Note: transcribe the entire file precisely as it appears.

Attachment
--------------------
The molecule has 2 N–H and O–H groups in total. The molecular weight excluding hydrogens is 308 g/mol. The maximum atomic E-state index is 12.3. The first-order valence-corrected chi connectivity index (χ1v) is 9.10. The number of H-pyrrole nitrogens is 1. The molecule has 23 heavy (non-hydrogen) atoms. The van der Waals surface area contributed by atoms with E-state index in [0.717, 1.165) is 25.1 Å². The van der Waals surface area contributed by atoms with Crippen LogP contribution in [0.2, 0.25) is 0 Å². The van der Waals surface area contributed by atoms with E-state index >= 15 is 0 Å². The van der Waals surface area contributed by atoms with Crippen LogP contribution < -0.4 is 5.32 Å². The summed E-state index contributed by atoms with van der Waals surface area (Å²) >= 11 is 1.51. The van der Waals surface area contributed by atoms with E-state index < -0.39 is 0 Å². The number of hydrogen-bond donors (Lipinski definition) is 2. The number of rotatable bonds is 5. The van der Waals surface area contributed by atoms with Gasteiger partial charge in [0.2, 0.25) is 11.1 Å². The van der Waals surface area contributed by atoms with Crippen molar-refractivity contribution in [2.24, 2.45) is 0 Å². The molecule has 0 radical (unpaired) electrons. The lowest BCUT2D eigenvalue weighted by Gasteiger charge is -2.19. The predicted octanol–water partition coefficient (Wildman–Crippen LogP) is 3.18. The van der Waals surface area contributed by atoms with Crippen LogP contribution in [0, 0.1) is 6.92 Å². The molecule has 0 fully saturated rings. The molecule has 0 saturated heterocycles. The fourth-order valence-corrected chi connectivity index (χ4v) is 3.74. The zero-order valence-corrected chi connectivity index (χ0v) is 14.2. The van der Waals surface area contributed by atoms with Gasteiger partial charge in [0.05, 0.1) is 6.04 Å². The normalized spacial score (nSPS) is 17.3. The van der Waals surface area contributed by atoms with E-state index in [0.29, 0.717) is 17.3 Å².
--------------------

The molecule has 2 N–H and O–H groups in total. The molecular weight excluding hydrogens is 308 g/mol. The maximum atomic E-state index is 12.3. The first-order valence-corrected chi connectivity index (χ1v) is 9.10. The number of H-pyrrole nitrogens is 1. The molecule has 23 heavy (non-hydrogen) atoms. The van der Waals surface area contributed by atoms with E-state index in [0.717, 1.165) is 25.1 Å². The van der Waals surface area contributed by atoms with Crippen LogP contribution in [0.2, 0.25) is 0 Å². The van der Waals surface area contributed by atoms with E-state index >= 15 is 0 Å². The van der Waals surface area contributed by atoms with Crippen LogP contribution < -0.4 is 5.32 Å². The summed E-state index contributed by atoms with van der Waals surface area (Å²) >= 11 is 1.51. The van der Waals surface area contributed by atoms with E-state index < -0.39 is 0 Å². The number of hydrogen-bond donors (Lipinski definition) is 2. The number of rotatable bonds is 5. The van der Waals surface area contributed by atoms with Gasteiger partial charge in [0.2, 0.25) is 11.1 Å². The van der Waals surface area contributed by atoms with Crippen molar-refractivity contribution in [2.24, 2.45) is 0 Å². The molecule has 0 radical (unpaired) electrons. The lowest BCUT2D eigenvalue weighted by Gasteiger charge is -2.19. The predicted octanol–water partition coefficient (Wildman–Crippen LogP) is 3.18. The van der Waals surface area contributed by atoms with Crippen LogP contribution in [0, 0.1) is 6.92 Å². The molecule has 0 fully saturated rings. The molecule has 0 saturated heterocycles. The fourth-order valence-corrected chi connectivity index (χ4v) is 3.74. The zero-order valence-corrected chi connectivity index (χ0v) is 14.2. The van der Waals surface area contributed by atoms with Gasteiger partial charge in [0.05, 0.1) is 6.04 Å². The normalized spacial score (nSPS) is 17.3. The van der Waals surface area contributed by atoms with E-state index in [0.29, 0.717) is 17.3 Å².